Lets not dwell on that, we are still having fun.  We’ve had friends from Yorkshire to stay for a few days, good company, nice trips out and lots of chat.  We have yet to pick the olives, not so many this year and we may need to find someone to chum up with as we won’t have enough for a mill run.  Our village frantoio has closed down, such a pity as it was fast, efficient and accommodating when we didn’t have a large crop.  They said people prefer to buy their oil cheaply in the supermarket.  That’s ridiculous, if it’s cheap it’s no good and what can beat your own pure fresh oil or the delicious smell from the mill while the olives are being processed.  Now we have to travel to find a mill, we used to have two in the village both now gone.
Mr FF is still building walls in the orchard.  I am gardening as always but now in preparation for leaving.  We still have tomatoes, I’ve overdosed in figs.  It’s all as it should be even if the bovine campanology doesn’t suit me.

Monday, 7 October 2019

Time for a leak

Yes it’s annual water leak time, you didn’t think we’d get away without one or two this year did you.  Giovanni called recently to tell us there was water on the road near his house, the route the pipes take to the houses.  Mr FF firstly had to take a brush cutter to fight his way into the scary chamber that houses all four meters, ours was spinning when the water was off and so was our neighbour Anna’s, she was away at the time.  He dug beside the road, found the leak and fixed it. It wasn’t ours it was Anna’s, so he still had one to find,
Over the years he’s put in various stop valves to isolate sections of our pipe and help locate any problem.  This leak of course was in the horrendously overgrown gulley behind our house.
He spent the best part of a day cutting back the thorns and branches to clear the route but still couldn’t find a tell tale damp area.  Next day we both walked up the gulley listening for running water and eventually found the leak, the hole in the pipe was on the low side and water was draining directly into the ground, you can see how much in the video below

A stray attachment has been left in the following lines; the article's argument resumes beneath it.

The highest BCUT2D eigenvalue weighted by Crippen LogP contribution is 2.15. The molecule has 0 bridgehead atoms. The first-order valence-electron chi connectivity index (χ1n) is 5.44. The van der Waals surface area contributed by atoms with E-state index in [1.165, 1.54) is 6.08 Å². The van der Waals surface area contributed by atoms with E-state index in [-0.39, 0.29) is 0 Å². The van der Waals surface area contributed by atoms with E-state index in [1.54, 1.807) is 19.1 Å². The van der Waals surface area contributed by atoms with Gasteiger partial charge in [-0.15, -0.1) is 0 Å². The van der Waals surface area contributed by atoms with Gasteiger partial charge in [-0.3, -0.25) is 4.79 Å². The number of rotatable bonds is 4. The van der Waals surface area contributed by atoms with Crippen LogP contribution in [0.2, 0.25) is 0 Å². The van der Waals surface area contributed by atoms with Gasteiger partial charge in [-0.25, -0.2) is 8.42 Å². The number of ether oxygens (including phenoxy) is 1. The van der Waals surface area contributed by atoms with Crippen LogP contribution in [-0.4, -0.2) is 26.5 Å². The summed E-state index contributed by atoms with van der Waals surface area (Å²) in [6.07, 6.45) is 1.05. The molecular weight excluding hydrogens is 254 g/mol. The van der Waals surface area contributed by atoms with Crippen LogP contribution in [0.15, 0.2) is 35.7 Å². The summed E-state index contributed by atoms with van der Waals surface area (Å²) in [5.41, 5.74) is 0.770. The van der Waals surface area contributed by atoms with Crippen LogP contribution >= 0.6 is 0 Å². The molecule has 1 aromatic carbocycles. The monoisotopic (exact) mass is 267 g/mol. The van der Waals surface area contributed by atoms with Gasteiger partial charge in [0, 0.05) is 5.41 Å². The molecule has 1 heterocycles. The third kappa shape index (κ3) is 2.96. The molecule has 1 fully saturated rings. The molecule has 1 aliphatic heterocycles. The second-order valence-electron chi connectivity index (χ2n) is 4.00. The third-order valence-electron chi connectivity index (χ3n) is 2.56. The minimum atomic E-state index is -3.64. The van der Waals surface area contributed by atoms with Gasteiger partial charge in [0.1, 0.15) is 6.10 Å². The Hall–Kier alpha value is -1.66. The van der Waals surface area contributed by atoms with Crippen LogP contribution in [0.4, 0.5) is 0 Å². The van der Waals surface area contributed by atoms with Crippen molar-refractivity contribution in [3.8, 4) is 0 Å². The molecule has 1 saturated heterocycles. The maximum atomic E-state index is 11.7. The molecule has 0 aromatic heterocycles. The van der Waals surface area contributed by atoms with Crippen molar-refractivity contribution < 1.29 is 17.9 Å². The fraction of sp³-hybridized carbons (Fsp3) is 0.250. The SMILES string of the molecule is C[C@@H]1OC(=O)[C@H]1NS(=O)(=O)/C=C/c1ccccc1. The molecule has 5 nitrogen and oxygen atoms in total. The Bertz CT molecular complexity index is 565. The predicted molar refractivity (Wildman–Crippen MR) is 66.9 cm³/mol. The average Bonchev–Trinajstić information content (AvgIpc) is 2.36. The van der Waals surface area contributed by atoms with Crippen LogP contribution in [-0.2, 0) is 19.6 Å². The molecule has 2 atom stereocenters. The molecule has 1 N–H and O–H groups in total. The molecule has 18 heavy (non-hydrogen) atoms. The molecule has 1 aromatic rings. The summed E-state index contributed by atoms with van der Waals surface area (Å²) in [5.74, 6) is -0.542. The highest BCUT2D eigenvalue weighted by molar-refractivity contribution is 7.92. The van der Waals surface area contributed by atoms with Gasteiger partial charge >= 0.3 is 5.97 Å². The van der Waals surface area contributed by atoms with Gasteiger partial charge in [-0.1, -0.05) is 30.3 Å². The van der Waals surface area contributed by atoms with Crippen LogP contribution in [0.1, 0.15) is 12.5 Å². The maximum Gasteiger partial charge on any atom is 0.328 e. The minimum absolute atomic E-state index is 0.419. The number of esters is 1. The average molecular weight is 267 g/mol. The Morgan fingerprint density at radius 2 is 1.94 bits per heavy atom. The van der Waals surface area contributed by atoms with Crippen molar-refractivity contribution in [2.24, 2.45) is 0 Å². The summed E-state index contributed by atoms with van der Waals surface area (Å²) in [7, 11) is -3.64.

All fixed for now.  In the past we haven’t worried too much about the lost water as the authority won’t send anyone into the pit to read the meter and they have charged us very little, though this year we have already paid 100 euro.  However speaking to Pietro who has a house in our road that is barely used for 4 weeks in the year, he told us he’d had a bill for 400 euro recently.  He said he’s not paying it and I don’t blame him.  We are responsible for the leaks between the meter and our house, the pipes are badly installed close to the surface and directly onto rocks that puncture the plastic pipes, our water comes directly from source with no treatment and no checks on quality, they should be paying is to drink it.

Tuesday, 1 October 2019

Frutta fresca

This pretty dish was a gift from an Italian friend many years ago, I like it a lot as it features one of my favourite fruits.
We have three fig trees in our orchard, one is the green variety that fruits early summer, I find these a bit boring,  the other two are brown ones that are coming ready now which I love.  Just as soon as the fruits start to ripen I eat them immediately straight from the tree.  If you’ve never had a ripe fresh fig still warm from the sun you’ve missed one of life’s great pleasures.  Some years I make jam which is good but usually I can eat as many as the trees can provide. It is possible to consume the whole fruit but I prefer to split them open, firstly to admire them then to check they are clean inside.


Not only is the fruit delicious but the trees are both beautiful and undemanding.  They never seem to suffer from disease or infestation, they don’t grow too big, I don’t prune mine or give them much attention but they never fail to bear fruit.
It’s such a productive time for fruit now.  I was at my neighbours recently and he sent me home with a big bag of his plums and told me that the strawberry grapes which I love will be ready in a week or so.  He showed me his three vines all loaded with fruit and I’m sure a lot will arrive here, Giovanni knows how many I can eat.